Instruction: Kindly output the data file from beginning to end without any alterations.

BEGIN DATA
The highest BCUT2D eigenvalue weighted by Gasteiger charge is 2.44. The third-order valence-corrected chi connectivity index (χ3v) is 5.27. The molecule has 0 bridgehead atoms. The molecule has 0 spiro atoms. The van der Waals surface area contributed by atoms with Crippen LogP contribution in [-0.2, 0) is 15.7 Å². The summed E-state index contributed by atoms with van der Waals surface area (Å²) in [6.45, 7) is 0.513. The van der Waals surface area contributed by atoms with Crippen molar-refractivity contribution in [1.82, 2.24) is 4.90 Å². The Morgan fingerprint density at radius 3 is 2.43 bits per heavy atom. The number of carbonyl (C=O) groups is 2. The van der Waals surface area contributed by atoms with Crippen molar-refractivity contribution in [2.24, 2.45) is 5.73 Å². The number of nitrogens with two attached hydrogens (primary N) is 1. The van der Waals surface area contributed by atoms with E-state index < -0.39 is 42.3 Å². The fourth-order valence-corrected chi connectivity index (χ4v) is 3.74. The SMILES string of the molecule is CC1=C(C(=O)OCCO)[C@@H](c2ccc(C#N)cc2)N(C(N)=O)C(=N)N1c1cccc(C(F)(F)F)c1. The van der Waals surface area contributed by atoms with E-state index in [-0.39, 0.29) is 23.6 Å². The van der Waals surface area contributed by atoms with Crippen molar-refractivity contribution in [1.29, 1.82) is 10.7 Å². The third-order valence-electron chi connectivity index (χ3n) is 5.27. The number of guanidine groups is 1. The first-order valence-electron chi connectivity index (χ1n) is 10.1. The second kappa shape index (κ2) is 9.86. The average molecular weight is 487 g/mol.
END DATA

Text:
The highest BCUT2D eigenvalue weighted by Gasteiger charge is 2.44. The third-order valence-corrected chi connectivity index (χ3v) is 5.27. The molecule has 0 bridgehead atoms. The molecule has 0 spiro atoms. The van der Waals surface area contributed by atoms with Crippen LogP contribution in [-0.2, 0) is 15.7 Å². The summed E-state index contributed by atoms with van der Waals surface area (Å²) in [6.45, 7) is 0.513. The van der Waals surface area contributed by atoms with Crippen molar-refractivity contribution in [1.82, 2.24) is 4.90 Å². The Morgan fingerprint density at radius 3 is 2.43 bits per heavy atom. The number of carbonyl (C=O) groups is 2. The van der Waals surface area contributed by atoms with Crippen molar-refractivity contribution in [2.24, 2.45) is 5.73 Å². The number of nitrogens with two attached hydrogens (primary N) is 1. The van der Waals surface area contributed by atoms with E-state index < -0.39 is 42.3 Å². The fourth-order valence-corrected chi connectivity index (χ4v) is 3.74. The SMILES string of the molecule is CC1=C(C(=O)OCCO)[C@@H](c2ccc(C#N)cc2)N(C(N)=O)C(=N)N1c1cccc(C(F)(F)F)c1. The van der Waals surface area contributed by atoms with E-state index in [-0.39, 0.29) is 23.6 Å². The van der Waals surface area contributed by atoms with Crippen molar-refractivity contribution in [1.29, 1.82) is 10.7 Å². The third-order valence-electron chi connectivity index (χ3n) is 5.27. The number of guanidine groups is 1. The first-order valence-electron chi connectivity index (χ1n) is 10.1. The second kappa shape index (κ2) is 9.86. The average molecular weight is 487 g/mol.